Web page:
^{1}

^{*}

^{2}

^{3}

^{4}

^{1}

^{2}

^{3}

^{4}

Edited by: Caslav Brukner, University of Vienna, Austria

Reviewed by: Igor Pikovski, Stockholm University, Sweden; Bhupal Dev, Washington University in St. Louis, United States

This article was submitted to High-Energy and Astroparticle Physics, a section of the journal Frontiers in Physics

This is an open-access article distributed under the terms of the Creative Commons Attribution License (CC BY). The use, distribution or reproduction in other forums is permitted, provided the original author(s) and the copyright owner(s) are credited and that the original publication in this journal is cited, in accordance with accepted academic practice. No use, distribution or reproduction is permitted which does not comply with these terms.

The Bose-Marletto-Vedral (BMV) experiment tests a quantum gravitational effect predicted by low energy perturbative quantum gravity. It has received attention because it may soon be within observational reach in the lab. We point out that: (i) in relativistic language, the experiment tests an interference effect between proper-time intervals; (ii) the feasibility study by Bose et al. suggests that current technology could allow to probe differences of such proper-time intervals of the order of 10^{−38} seconds, about twenty orders of magnitude beyond the current resolution of the best atomic clocks; (iii) the difference of proper times approaches Planck time (10^{−44} s) if the masses of the particles in the experiment approach the Planck mass (~micrograms). This implies that the experiment might open a window on the structure of time at the Planck scale. We show that if time differences are discrete at the Planck scale—as research in quantum gravity may suggest—the Planckian discreteness of time would appear as quantum levels of an in principle measurable entanglement entropy.

Bose et al. [

The Bose-Marletto-Vedral (BMV) effect is predicted by low energy perturbative quantum gravity, and hence by any approach to quantum gravity consistent with this low energy expansion, including string theory and loop quantum gravity. It is therefore plausibly real. If detected, it would provide indirect empirical evidence that spacetime geometry does obey quantum mechanics.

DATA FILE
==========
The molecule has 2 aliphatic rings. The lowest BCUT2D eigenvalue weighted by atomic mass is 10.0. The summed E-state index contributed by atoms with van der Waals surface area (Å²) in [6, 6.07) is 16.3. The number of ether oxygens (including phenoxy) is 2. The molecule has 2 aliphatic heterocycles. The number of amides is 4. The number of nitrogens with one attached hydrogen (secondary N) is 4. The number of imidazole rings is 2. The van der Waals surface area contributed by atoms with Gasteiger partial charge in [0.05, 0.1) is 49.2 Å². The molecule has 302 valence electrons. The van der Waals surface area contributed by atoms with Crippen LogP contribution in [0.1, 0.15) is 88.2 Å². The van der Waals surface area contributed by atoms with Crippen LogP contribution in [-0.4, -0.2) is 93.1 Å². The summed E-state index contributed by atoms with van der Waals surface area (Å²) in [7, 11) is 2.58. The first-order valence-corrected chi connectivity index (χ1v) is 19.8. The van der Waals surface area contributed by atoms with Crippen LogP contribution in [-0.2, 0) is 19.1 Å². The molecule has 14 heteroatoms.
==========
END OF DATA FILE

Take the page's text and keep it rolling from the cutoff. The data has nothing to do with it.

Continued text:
On the other hand, the BMV effect is insensitive to the limit

Here, we point out that a refinement of the BMV effect

where the experiment is performed with particles of mass _{Pl} is the Planck mass and _{Pl} the Planck time. This expression shows that the time scales probed are extremely small. With current technology, the BMV effect might be detected in the lab by probing relevant entanglement (generated when δϕ ~ 1) using mesoscopic particles, with masses of the order of a millionth of a Planck mass (

Now, it is often pointed out in quantum gravity research that the Planck time _{Pl} could be a minimal observable time; this follows from relativity plus the fact that many approaches to quantum gravity predict a minimal length [_{Pl}, with integer

That is, a discontinuity in δτ could be detected as a discontinuity in δϕ. As discussed below, such a discretization of the phase could be detected by the Bell–like correlations among the particles' spins, which would acquire a characteristic quantum band structure.

The extremely small time intervals probed by the current proposal to implement the BMV experiment are still too large to see time discreteness. But if the experiment can be pushed to work with more massive particles, further approaching the Planck mass, δτ will approach the Planck time [see (1)]. While the Planck time _{P} is at the—so far—deeply inaccessible scale

The analysis that follows is rough and the effect might be questioned by a more detailed investigation. It may turn out that the BMV apparatus does not measure eigenvalues but rather expectation values, or, that the scale of discreteness for differences in duration is actually smaller that Planckian. Nevertheless, a prospect of experimental access to the scale of the Planck time is so interesting to deserve full attention.

Let us start by describing the version of the BMV experiment of Bose et al. [

After a time

For simplicity, consider the case in which the two particles are kept at a small distance

where ^{iϕ} = ^{imc2τ/ℏ}. Therefore, after a (laboratory frame) time